Landwehr said the agency is conducting a top-to-bottom review of DNR employee access to the DVS data and redoubling the employee training that is required to access the data.

The DNR also wants to be part of the broader public discussion of inappropriate use of the DVS data, including discussions at the Minnesota Legislature. "We want to share our experience with public policy makers and other agencies so that we can lend our voice to any solutions," Landwehr said.

The agency is releasing information about the employment action after determining much of the data is public under the Minnesota Data Practices Act. Because of the complexity of the case, and the fact it involved criminal and personnel investigations, the agency needed to do its due diligence before releasing public information about the employee.

The investigations showed Hunt queried about 11,800 driver's license and motor vehicle records during off-duty hours from January 2008 to October 2012. Since some individuals were queried more than once, the investigation showed about 5,000 individuals had their DVS data viewed without a job-related reason during off-duty hours.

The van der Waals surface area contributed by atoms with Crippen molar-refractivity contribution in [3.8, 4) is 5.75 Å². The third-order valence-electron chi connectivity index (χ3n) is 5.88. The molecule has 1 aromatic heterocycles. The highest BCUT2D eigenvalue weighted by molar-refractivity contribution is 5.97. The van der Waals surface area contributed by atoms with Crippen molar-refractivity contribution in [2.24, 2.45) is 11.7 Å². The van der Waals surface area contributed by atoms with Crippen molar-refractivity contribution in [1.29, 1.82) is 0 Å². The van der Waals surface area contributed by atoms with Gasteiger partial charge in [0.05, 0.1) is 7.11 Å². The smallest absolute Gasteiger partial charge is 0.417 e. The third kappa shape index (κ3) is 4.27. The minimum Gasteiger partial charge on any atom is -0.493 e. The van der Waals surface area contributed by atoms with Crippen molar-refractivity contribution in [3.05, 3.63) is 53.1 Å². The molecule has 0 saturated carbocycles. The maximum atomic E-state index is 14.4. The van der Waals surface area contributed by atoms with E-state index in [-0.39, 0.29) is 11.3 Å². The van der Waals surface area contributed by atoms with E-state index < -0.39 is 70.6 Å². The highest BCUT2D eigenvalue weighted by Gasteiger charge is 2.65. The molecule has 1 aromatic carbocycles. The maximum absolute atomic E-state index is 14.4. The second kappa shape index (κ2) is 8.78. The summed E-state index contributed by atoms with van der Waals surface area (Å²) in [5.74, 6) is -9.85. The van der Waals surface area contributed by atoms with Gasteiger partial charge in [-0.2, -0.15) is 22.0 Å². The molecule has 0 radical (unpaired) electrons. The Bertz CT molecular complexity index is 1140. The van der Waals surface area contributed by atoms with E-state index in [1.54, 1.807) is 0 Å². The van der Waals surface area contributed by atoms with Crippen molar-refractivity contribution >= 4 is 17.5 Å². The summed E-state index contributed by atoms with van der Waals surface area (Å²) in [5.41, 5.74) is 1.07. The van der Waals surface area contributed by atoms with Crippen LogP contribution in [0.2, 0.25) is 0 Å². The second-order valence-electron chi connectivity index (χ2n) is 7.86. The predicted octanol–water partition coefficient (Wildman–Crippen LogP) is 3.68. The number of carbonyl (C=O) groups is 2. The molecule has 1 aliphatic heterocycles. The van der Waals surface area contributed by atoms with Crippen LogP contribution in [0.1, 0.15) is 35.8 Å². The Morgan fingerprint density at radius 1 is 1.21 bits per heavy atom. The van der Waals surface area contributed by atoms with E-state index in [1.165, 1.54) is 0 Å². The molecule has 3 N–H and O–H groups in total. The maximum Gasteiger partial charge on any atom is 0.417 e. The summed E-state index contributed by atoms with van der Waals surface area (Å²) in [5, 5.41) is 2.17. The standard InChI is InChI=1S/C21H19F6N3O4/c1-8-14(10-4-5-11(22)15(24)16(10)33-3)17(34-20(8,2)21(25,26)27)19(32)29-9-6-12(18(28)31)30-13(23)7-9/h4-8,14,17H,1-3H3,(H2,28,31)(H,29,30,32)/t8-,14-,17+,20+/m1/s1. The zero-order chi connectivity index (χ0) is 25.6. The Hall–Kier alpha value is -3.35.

The DNR recently sent letters to those individuals making them aware their records had been inappropriately accessed.

There is no indication the viewed data was sold, disclosed to others, or used for criminal purposes. No social security numbers or other DNR-related license or registration data was involved.

The investigation indicated that about 90 percent of those individuals whose data was viewed were female. Records of celebrities, professional athletes, criminal justice professionals, television personalities, politicians, and others whose names appeared in news stories were viewed without a job-related reason to do so.